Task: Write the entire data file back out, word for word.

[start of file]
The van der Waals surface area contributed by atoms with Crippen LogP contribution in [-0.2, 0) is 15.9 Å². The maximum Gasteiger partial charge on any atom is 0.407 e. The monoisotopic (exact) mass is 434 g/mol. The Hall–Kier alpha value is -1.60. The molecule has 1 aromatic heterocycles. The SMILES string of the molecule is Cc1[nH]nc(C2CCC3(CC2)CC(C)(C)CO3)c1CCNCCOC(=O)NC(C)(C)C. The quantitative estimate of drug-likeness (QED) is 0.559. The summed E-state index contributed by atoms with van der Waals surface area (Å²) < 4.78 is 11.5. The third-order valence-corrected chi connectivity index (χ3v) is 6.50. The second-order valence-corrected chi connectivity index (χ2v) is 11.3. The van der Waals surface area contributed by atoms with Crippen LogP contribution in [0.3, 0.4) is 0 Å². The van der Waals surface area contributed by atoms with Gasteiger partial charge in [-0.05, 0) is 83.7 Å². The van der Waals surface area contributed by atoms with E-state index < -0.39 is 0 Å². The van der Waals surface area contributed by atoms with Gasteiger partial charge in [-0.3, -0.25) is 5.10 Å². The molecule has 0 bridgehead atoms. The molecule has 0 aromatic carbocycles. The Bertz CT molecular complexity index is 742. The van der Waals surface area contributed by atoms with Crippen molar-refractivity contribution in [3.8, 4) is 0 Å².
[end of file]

The van der Waals surface area contributed by atoms with Crippen LogP contribution in [-0.2, 0) is 15.9 Å². The maximum Gasteiger partial charge on any atom is 0.407 e. The monoisotopic (exact) mass is 434 g/mol. The Hall–Kier alpha value is -1.60. The molecule has 1 aromatic heterocycles. The SMILES string of the molecule is Cc1[nH]nc(C2CCC3(CC2)CC(C)(C)CO3)c1CCNCCOC(=O)NC(C)(C)C. The quantitative estimate of drug-likeness (QED) is 0.559. The summed E-state index contributed by atoms with van der Waals surface area (Å²) < 4.78 is 11.5. The third-order valence-corrected chi connectivity index (χ3v) is 6.50. The second-order valence-corrected chi connectivity index (χ2v) is 11.3. The van der Waals surface area contributed by atoms with Crippen LogP contribution in [0.3, 0.4) is 0 Å². The van der Waals surface area contributed by atoms with Gasteiger partial charge in [-0.05, 0) is 83.7 Å². The van der Waals surface area contributed by atoms with E-state index < -0.39 is 0 Å². The van der Waals surface area contributed by atoms with Gasteiger partial charge in [-0.3, -0.25) is 5.10 Å². The molecule has 0 bridgehead atoms. The molecule has 0 aromatic carbocycles. The Bertz CT molecular complexity index is 742. The van der Waals surface area contributed by atoms with Crippen molar-refractivity contribution in [3.8, 4) is 0 Å².